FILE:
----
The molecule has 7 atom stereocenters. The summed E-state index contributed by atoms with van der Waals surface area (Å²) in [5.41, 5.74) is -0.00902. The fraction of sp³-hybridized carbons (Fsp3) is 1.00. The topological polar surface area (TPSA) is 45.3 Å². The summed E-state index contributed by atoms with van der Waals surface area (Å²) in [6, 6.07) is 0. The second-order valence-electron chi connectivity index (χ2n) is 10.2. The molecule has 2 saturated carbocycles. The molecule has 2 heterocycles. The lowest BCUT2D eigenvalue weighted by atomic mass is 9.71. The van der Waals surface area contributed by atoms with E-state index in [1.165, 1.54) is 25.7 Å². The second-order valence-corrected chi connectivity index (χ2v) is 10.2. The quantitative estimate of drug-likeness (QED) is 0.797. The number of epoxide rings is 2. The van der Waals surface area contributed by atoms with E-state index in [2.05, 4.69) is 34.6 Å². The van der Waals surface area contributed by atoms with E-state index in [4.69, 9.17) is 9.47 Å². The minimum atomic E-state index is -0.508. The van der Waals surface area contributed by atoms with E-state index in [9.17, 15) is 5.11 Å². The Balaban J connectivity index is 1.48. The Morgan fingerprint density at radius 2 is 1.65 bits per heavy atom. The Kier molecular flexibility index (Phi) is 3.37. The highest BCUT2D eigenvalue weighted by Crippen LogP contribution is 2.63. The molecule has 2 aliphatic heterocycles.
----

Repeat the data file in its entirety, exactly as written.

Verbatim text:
The molecule has 7 atom stereocenters. The summed E-state index contributed by atoms with van der Waals surface area (Å²) in [5.41, 5.74) is -0.00902. The fraction of sp³-hybridized carbons (Fsp3) is 1.00. The topological polar surface area (TPSA) is 45.3 Å². The summed E-state index contributed by atoms with van der Waals surface area (Å²) in [6, 6.07) is 0. The second-order valence-electron chi connectivity index (χ2n) is 10.2. The molecule has 2 saturated carbocycles. The molecule has 2 heterocycles. The lowest BCUT2D eigenvalue weighted by atomic mass is 9.71. The van der Waals surface area contributed by atoms with E-state index in [1.165, 1.54) is 25.7 Å². The second-order valence-corrected chi connectivity index (χ2v) is 10.2. The quantitative estimate of drug-likeness (QED) is 0.797. The number of epoxide rings is 2. The van der Waals surface area contributed by atoms with E-state index in [2.05, 4.69) is 34.6 Å². The van der Waals surface area contributed by atoms with E-state index in [4.69, 9.17) is 9.47 Å². The minimum atomic E-state index is -0.508. The van der Waals surface area contributed by atoms with E-state index in [9.17, 15) is 5.11 Å². The Balaban J connectivity index is 1.48. The Morgan fingerprint density at radius 2 is 1.65 bits per heavy atom. The Kier molecular flexibility index (Phi) is 3.37. The highest BCUT2D eigenvalue weighted by Crippen LogP contribution is 2.63. The molecule has 2 aliphatic heterocycles.